When it comes to the culture of Datamolino, no word other than ‘professional’ comes to mind. Andrej is adamant that communication has been the key to building a harmonious startup. “Talk, talk, talk,” he says – “talk about everything and make sure everyone is on the same page.”
Validate or die
Applying to Wayra wasn’t just about early investment; it was a strategic move as part of the team’s validation system for developing a worldwide product and network. Andrej speaks about their residency in the accelerator in glowing terms. “I wouldn’t want someone to hold my hand to success – Wayra is an open field where we can run,” he says. The team were recently selected to attend Wayra’s Global Demo Day, which not only provided fertile ground for validation but it also helped them get more intimate with the VCs, and afford some direction when knowing who to accept investment from.
Datamolino is financed from founder’s equity and from Wayra Czech Republic, the former holding 90% while the latter – the remaining 10% of the business. The team currently have ten full-time staff and a burn rateof 10.000 euros per month. The bulk of the investment is needed for developers and the development of a pipeline of functions for the future. Naturally ,the Datamolino marketing machine will also need to be fed, so will the set-up of their premium “human recognition” service. Datamolino hasn’t been shy about spending money to maintain their goals of validation and objectivity, and again this is another deliberate strategy. “We don’t want to underinvest in the first stage, because the remedy as you go further is much more costly.”
Andrej is excited by the synergy they are finding with established companies as potential distribution partners. “Many VCs have asked how we can sell it, and finding great distribution channels saves a lot of money and know how,” he says. “The trade-off, though, is that you have to sacrifice a piece of the pie.”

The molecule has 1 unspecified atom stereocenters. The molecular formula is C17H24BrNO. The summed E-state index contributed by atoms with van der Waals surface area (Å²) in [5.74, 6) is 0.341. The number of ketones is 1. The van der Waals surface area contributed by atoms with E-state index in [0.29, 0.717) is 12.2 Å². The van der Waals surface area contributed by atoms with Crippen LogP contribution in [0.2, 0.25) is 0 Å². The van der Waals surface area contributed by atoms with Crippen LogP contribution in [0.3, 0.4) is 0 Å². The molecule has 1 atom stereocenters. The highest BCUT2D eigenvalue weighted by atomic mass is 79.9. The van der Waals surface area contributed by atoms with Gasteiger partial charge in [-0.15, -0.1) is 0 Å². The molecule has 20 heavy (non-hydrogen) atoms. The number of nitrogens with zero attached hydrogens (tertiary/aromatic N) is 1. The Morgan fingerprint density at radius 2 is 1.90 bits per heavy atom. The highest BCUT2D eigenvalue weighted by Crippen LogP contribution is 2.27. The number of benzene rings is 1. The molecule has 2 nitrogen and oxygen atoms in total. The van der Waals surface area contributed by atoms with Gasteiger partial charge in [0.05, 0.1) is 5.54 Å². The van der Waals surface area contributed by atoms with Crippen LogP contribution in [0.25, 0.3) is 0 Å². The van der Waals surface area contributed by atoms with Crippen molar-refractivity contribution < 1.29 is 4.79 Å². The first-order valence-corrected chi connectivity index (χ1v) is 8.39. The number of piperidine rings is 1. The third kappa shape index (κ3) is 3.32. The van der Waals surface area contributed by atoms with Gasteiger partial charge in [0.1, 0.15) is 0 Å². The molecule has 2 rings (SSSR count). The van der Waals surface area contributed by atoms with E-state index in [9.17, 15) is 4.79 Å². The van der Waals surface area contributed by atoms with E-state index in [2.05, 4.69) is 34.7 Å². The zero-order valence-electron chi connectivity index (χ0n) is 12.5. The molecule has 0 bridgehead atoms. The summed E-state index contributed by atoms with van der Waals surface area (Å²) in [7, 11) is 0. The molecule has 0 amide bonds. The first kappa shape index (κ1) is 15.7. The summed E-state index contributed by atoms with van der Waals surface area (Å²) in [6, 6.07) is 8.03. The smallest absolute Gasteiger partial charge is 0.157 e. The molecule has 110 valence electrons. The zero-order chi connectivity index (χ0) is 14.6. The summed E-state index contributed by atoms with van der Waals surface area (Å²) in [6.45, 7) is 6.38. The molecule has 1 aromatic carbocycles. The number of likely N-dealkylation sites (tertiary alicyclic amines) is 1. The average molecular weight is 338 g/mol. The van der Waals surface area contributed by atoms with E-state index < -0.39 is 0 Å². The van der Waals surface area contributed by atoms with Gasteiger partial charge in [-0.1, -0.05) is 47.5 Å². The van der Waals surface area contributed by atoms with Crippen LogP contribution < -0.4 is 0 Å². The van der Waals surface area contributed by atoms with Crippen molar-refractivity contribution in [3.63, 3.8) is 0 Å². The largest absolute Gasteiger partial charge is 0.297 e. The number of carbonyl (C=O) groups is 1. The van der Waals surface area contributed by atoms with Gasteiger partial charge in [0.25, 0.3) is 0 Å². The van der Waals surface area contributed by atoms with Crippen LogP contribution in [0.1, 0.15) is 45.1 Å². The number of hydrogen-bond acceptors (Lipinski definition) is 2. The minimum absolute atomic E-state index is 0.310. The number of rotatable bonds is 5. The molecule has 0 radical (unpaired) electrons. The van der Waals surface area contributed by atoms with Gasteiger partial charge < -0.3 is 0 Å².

What the team of Datamolino have also learned along the way is that each market and relationship needs it own research. “Going with the number 5 ranked partner in the market might be cheaper, but will they work as hard as number 1? There are lots of factors really,” says Andrej – “it’s alchemy.” Yet, the startup might not have to look far for one such distribution partner. O2 Telefonica is working on a cloud-based software solution for SMEs, and Datamolino could potentially be included in their value chain of services.
Currently, the startup is in their beta testing stage – they want users to get used to their B2B service, and they understand that it takes time for accounting firms to realise its actual value and incorporate it 100% with their workflow organisation. The private beta has taken a best friend’s firms strategy, and a paid public beta will be on offer in April next year.
Ultimately, the cost to users will be based on the number of documents processed and is dependent on the business’ actual cost savings. “Currently, the market rates are between 50 cents and 1 euro to outsource the processing of one such document – we want to give it for half the price,” says Andrej.
The business has two levels of competition – software solutions companies that tailor make similar software for big enterprises, and other startups such as Receipt Bank and Shoeboxed. Most players are targeting high-end users with a large volume of business, Datamolino is targeting small businesses, smart, considering they comprise almost 90% of total businesses worldwide. Andrej understands that he hasn’t re-invented the wheel, and that their point of difference will ultimately come down to service and brand. “There are 100 billion invoices each year around the world, there is room for everyone”, he smiles.